The disturbance that came from number 70 Factoría Street between Corrales and Apodaca, in Old Havana, stopped for several days. On Wednesday, nearly a hundred people living in the building were evicted due to the danger of collapse, a threat they have lived with for years after illegally occupying the building.
Due to the darkening of the façade due to moisture and some areas of yellow-ocher color that remind us of its former beauty, the three-story building with a beautiful strut barely preserves part of the original ceilings. “It has been declared uninhabitable for a long time, but the need is great,” admitted Carmita, a neighbor from the other side of the sidewalk who fears every day “that this ruin will end up ahead and cause an accident.”
According to the woman, “all these bricks you see here on the doors and windows should be the wall of the door.” In this way, the authorities of the Housing Directorate want to prevent the building from being filled again with residents after the neighbors living there were evacuated when the structure became unstable. “But they didn’t do it well, people found a way to get in.”
Most of the settlers are from the province, are homeless and do not have an identity card with an address in Havana.
Despite the balconies without bars, the orphan doors and the windows without blinds, the need means that in a short time the noise of families, the cries of children and the barking of the occasional dog came to life. Most of the settlers are from the provinces, are homeless and do not have an identity card with an address in Havana.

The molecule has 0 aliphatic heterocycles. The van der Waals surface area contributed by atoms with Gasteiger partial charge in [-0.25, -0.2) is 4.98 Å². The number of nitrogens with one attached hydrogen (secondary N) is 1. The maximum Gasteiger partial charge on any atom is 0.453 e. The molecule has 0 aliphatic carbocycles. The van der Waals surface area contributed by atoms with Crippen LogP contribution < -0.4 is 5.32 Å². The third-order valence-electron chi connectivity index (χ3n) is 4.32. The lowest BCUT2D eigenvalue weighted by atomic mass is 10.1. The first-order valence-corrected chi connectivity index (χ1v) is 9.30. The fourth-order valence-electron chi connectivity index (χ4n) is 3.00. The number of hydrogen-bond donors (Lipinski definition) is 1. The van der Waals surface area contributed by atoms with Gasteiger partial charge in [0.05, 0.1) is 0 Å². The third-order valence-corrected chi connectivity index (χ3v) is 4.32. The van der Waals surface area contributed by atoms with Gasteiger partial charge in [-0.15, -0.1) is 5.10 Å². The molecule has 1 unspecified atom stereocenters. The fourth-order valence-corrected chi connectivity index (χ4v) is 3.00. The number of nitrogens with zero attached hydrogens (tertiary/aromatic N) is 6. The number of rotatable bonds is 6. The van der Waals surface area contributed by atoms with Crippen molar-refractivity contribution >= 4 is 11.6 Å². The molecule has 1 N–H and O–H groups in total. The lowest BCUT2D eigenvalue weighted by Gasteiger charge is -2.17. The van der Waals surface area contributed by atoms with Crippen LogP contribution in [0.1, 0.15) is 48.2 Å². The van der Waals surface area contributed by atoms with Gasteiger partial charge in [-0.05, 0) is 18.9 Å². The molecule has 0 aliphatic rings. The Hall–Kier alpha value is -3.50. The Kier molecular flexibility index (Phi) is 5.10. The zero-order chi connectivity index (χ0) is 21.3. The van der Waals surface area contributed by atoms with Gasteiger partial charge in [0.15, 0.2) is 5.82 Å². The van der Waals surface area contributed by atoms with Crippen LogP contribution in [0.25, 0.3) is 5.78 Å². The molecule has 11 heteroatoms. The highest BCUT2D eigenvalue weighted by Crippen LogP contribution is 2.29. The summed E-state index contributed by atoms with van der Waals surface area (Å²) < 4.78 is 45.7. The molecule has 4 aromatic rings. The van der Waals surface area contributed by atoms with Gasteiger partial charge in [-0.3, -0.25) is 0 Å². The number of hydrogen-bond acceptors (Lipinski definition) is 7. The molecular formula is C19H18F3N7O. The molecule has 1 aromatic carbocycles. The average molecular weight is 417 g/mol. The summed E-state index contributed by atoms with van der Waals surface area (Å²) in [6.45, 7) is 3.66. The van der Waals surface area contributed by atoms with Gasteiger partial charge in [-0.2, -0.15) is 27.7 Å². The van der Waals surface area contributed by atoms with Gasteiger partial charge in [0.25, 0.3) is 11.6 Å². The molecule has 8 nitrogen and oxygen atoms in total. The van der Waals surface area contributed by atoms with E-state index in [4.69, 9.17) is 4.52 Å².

Fleeing the misery of eastern Cuba, in the corridors of the old palace they were heard talking fongo, hammering wood to prevent rain from seeping into babies’ cribs, playing dominoes when a daytime blackout paralyzes life, and fighting when the next-door neighbor takes advantage of the distraction and moves across the dividing wall and a few centimeters to someone else’s house.
Now they are gone. According to Armando, an elderly retiree, who this Monday wore his pants rolled up to avoid the puddles that splashed all over the road, “they took them to different shelters in San Agustín, Altahabana and Santiago de las Vegas.” Others “were sent back to their home provinces,” he added, though he wouldn’t be surprised if “they took time for things to calm down and come back.”
At first, when they took over the demolished building, unity prevailed, but as the months passed, overcrowding and neighborhood problems raised the temperature inside the rooms. Fights and ongoing scandals led Factoría 70 to gain the reputation of a controversial place, a place to avoid and cross the sidewalk when walking down the block. Being located in the neighborhood of Jesús María, fame like this is worth two.
Neighbors exchanged feelings. “If it’s not because of the most difficult need, no one can enter a place so that you don’t sleep for a moment when the roof falls on you,” said a woman who lives on the corner, on Corrales Street. “Poor people, who know what they’ve been through, but it’s true that it’s ugly here and the fights are constant.”
On the basement floor of the building, a mechanic’s workshop remains open as if to avoid risks. “No, this place is not in danger of collapsing,” one of the shop’s employees summarized before re-entering an area where an immaculately restored antique car sat in a deep ditch. pink color replaces the wood that supports the upper floor and a huge mountain of garbage and debris from the floor above.
The smell of garbage soaked by the rain of recent days reinforces the feeling of abandonment and loss of property. Outside, the old folding metal doors that once gave way to a thriving business stand with some dignity against the surrounding destruction. They no longer go up or down and they no longer protect bags of beans, various preserves or chocolate. They were paralyzed by the improvised brick barrier that was supposed to prevent people from entering the building.